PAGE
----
5 takeaways from the 2017 Computing Enterprise Security & Risk Summit


Author: Peter Gothard, Technology Content Analyst, Incisive Media


The recent Computing Enterprise Security & Risk Management Summit proved that cyber security has quickly become one of the most critical issues in the IT world. Peter Gothard, Technology Content Analyst at Incisive Media, has put together his five key takeaways from the conference.

One third of UK organisations would pay up for ransomware

Perhaps our most alarming finding of the year, it turns out that a fairly massive 31 per cent of UK enterprise is between “quite likely” and very likely to cough up to crooks following having their data ransomed.

The rise in willingness to pay off attacks is a knock-on from the seemingly unstoppable force of cheap and cheerful ransomware that resulted in the widespread appearance of WannaCry and NotPetya early this year, making a particularly profound effect on the NHS.

While the [WannaCry] ransomware was pretty unsophisticated in itself, it still managed to affect at least 81 out of 231 health trusts across the UK, either directly or indirectly.

The National Audit Office’s ensuing investigation revealed, and I quote, ‘an absence of clear guidelines’ on how to carry out a plan, which seemed to ensure there’d be another attack based on the same code.

And then we got NotPetya just a little while afterwards – both based on the EternalBlue SMB exploit, and thus both capitalising on versions of the same fault.

All indicators say that ransomware, now it’s proving lucrative and scary, is not going to abate any time soon and while enterprise boards now appear to be sitting up and listening in the face of genuine effects and repercussions, board members still need to “digest the facts” in order to begin adequately funding CISO action against properly protecting organisations.

Ransomware is a growing and present threat, says the National Crime Agency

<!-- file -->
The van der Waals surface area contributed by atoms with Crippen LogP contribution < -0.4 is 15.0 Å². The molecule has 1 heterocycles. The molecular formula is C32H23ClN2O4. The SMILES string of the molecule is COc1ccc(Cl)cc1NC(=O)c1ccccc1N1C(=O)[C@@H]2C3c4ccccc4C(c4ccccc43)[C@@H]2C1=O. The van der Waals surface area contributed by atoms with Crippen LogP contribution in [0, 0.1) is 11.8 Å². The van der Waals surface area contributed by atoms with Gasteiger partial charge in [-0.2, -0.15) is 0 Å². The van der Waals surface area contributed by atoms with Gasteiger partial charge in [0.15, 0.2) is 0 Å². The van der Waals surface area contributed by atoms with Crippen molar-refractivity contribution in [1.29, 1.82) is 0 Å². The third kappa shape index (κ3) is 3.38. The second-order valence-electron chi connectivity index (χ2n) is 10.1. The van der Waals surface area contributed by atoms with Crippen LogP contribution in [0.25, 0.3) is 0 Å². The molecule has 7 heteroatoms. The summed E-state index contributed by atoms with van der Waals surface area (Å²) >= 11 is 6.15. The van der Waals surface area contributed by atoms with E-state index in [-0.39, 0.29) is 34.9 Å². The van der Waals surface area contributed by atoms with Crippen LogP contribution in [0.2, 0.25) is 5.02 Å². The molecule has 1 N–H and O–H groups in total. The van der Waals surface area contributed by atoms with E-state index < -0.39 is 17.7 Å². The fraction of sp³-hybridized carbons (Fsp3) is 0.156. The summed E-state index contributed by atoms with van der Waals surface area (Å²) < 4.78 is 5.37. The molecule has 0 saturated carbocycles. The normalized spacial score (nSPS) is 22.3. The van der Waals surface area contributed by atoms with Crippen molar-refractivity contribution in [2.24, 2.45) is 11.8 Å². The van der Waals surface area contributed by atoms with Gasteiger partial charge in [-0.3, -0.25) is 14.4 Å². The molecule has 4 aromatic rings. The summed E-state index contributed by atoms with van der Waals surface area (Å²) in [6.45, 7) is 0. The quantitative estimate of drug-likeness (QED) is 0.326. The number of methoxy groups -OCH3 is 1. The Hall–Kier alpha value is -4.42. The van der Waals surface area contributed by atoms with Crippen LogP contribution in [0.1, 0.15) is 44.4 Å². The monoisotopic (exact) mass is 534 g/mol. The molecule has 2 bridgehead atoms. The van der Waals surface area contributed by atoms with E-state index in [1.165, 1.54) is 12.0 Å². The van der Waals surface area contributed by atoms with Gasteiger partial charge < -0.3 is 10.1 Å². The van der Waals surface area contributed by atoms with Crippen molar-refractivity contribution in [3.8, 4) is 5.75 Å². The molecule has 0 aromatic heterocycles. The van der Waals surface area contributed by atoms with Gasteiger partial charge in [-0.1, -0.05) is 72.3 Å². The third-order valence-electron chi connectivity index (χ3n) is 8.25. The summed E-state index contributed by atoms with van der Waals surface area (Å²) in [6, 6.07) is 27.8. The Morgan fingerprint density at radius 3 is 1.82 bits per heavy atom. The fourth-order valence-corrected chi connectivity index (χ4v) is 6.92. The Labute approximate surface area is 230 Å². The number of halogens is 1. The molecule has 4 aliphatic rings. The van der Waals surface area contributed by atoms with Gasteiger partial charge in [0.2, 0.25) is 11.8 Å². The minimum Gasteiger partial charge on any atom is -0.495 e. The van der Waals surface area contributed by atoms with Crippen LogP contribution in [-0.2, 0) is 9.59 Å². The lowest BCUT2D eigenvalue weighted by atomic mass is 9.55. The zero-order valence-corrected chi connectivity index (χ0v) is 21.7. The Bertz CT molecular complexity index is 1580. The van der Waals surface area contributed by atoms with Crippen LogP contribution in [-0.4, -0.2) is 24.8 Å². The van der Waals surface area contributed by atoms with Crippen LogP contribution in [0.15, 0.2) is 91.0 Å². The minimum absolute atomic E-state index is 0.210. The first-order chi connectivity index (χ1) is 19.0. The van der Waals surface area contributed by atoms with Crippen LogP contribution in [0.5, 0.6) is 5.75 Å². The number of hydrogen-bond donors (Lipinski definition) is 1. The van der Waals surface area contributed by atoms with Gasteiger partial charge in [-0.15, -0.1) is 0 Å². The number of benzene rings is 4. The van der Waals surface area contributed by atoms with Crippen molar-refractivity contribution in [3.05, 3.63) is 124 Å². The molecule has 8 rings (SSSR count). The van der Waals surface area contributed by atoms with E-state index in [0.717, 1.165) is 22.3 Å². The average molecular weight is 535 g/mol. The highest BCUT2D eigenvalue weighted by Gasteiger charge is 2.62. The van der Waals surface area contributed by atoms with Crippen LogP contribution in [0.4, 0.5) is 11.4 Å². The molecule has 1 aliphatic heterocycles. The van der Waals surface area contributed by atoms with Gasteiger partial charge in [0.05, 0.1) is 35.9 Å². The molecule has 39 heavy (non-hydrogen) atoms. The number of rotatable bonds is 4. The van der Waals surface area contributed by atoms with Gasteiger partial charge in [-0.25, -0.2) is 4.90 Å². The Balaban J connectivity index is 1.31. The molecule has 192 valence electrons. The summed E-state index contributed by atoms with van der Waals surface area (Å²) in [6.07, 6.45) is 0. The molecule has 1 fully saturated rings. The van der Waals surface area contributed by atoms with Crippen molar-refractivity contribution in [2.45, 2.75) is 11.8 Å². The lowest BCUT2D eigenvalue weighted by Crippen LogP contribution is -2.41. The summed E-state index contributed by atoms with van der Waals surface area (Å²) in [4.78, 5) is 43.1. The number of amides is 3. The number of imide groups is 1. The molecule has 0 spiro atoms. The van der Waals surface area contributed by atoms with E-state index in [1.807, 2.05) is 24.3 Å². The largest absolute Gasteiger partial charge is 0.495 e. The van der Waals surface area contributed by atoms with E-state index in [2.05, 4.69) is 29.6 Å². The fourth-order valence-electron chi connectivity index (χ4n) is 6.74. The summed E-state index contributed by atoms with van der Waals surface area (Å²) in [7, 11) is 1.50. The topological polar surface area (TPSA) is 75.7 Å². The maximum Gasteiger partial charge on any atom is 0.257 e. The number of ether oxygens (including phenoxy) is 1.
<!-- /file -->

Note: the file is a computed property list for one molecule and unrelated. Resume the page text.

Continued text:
Backing up Computing’s keynote observations around the growing threat of ransomware, the National Crime Agency’s head of technology Paul Edmunds offered another reality check for delegates.

“[Ransomware attacks] are quite sophisticated and the people who are making them are very good at what they do,” Edmunds said.

Experiments carried out by the NCA revealed exactly why WannaCry ransomware spread so quickly, infecting NHS Trusts, shipping and logistics firms and many other organisations in a matter of hours.

“We ran some tests on it in our sandpit,” said Edmunds. “We saw it infect the sandpit and then it went absolutely crazy, scanning the local network for machines it could deposit its payload onto and actually scanning machines on the open internet as well at random to see how fast it could spread. That accounted for the speed it spread through networks; it was that extra bit of code added on.”

So basically, watch your backs. And your firewalls.

To move forward with cyber security, we have to battle our own complexity

Some of the wisest words of the day came from Darktrace co-founder and director of technology Dave Palmer.

“I dont’ believe there is any meaningful narrative around battling attackers,” said Palmer.

“We can’t influence attackers, but we can start dealing with our own complexity and having a better grip of what’s going on there.”

Palmer said that with IoT there’s “an awful lot of hype out there” but “when you get to the underlying sciences, they’re just fundamentally new ways of handling the complexity”.

Palmer argued that the correct approach in a time of more ferocious attacks is top stop relying on security professionals to “imagine all future risks” and start properly handing the process over to software algorithms.

Identity management can transform your end users’ security story

CA Technologies’ principal consultant Grant Clements proposed that business transformation is defined by personalisation, making the user experience “better and easier”.

Indentity and access management, said Clements, should be “moving responsibility to the business”, making security simple for employees, which encourages adoption and – presumably – takes the onus off individual employees to safeguard so many systems.

This, of course, feeds into privileged account management, which Clements (and the audience) felt was the biggest risk to security. It is a depressing fact of cyber security that the higher up the business you go, the less technical knowledge exists; privileged users are often the most dangerous. System, app and cloud service management is important to gain continual insight into what these users are doing.

“GDPR – just get on with it!”

Finally, after showing a slide revealing that 6 per cent of the UK enterprise class GDPR – which hits in May 2018 – as “not on the radar”, and 13 per cent ‘waiting and seeing what others do’, while 42 per cent are just ‘starting to prepare’, I lost my temper, sternly addressing the audience with the stark warning:

“Not much more to say about GDPR – just get on with it!”

A minor Twitter meme followed, but will anybody actually listen this time…?

It’s just five months to go!


 

Incisive Media and Computing’s calendar of events is now available for 2018. To request a copy, please contact [email protected].